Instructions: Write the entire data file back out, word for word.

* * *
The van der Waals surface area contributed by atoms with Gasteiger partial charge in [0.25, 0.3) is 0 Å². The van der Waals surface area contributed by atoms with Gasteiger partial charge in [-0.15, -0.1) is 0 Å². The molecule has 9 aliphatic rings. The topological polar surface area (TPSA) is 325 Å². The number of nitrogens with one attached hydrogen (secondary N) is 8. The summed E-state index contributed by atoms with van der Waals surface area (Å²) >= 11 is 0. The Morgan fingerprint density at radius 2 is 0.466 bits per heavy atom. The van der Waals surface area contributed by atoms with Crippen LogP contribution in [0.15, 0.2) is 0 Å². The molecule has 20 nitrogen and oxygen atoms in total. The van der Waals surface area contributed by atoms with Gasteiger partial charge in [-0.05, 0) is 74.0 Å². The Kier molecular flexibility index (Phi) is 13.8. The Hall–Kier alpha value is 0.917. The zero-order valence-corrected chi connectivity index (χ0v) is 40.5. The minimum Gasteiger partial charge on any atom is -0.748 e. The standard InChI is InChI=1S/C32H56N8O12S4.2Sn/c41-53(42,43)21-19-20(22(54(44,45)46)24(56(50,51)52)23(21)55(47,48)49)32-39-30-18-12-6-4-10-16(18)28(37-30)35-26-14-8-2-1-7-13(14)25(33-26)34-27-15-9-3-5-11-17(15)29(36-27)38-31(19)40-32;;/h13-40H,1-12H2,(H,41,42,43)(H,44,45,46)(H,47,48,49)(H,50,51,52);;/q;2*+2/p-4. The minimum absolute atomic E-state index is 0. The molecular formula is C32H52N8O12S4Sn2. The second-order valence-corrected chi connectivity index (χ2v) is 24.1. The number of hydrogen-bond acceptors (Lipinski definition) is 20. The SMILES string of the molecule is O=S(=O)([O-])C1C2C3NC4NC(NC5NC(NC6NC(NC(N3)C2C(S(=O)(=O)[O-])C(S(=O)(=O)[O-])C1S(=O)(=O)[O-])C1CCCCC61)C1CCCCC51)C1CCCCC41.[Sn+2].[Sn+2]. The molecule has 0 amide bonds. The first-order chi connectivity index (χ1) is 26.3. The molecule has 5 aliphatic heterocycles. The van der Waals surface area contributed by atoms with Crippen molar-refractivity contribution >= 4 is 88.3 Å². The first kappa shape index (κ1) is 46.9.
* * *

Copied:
The van der Waals surface area contributed by atoms with Gasteiger partial charge in [0.25, 0.3) is 0 Å². The van der Waals surface area contributed by atoms with Gasteiger partial charge in [-0.15, -0.1) is 0 Å². The molecule has 9 aliphatic rings. The topological polar surface area (TPSA) is 325 Å². The number of nitrogens with one attached hydrogen (secondary N) is 8. The summed E-state index contributed by atoms with van der Waals surface area (Å²) >= 11 is 0. The Morgan fingerprint density at radius 2 is 0.466 bits per heavy atom. The van der Waals surface area contributed by atoms with Crippen LogP contribution in [0.15, 0.2) is 0 Å². The molecule has 20 nitrogen and oxygen atoms in total. The van der Waals surface area contributed by atoms with Gasteiger partial charge in [-0.05, 0) is 74.0 Å². The Kier molecular flexibility index (Phi) is 13.8. The Hall–Kier alpha value is 0.917. The zero-order valence-corrected chi connectivity index (χ0v) is 40.5. The minimum Gasteiger partial charge on any atom is -0.748 e. The standard InChI is InChI=1S/C32H56N8O12S4.2Sn/c41-53(42,43)21-19-20(22(54(44,45)46)24(56(50,51)52)23(21)55(47,48)49)32-39-30-18-12-6-4-10-16(18)28(37-30)35-26-14-8-2-1-7-13(14)25(33-26)34-27-15-9-3-5-11-17(15)29(36-27)38-31(19)40-32;;/h13-40H,1-12H2,(H,41,42,43)(H,44,45,46)(H,47,48,49)(H,50,51,52);;/q;2*+2/p-4. The minimum absolute atomic E-state index is 0. The molecular formula is C32H52N8O12S4Sn2. The second-order valence-corrected chi connectivity index (χ2v) is 24.1. The number of hydrogen-bond acceptors (Lipinski definition) is 20. The SMILES string of the molecule is O=S(=O)([O-])C1C2C3NC4NC(NC5NC(NC6NC(NC(N3)C2C(S(=O)(=O)[O-])C(S(=O)(=O)[O-])C1S(=O)(=O)[O-])C1CCCCC61)C1CCCCC51)C1CCCCC41.[Sn+2].[Sn+2]. The molecule has 0 amide bonds. The first-order chi connectivity index (χ1) is 26.3. The molecule has 5 aliphatic heterocycles. The van der Waals surface area contributed by atoms with Crippen molar-refractivity contribution >= 4 is 88.3 Å². The first kappa shape index (κ1) is 46.9.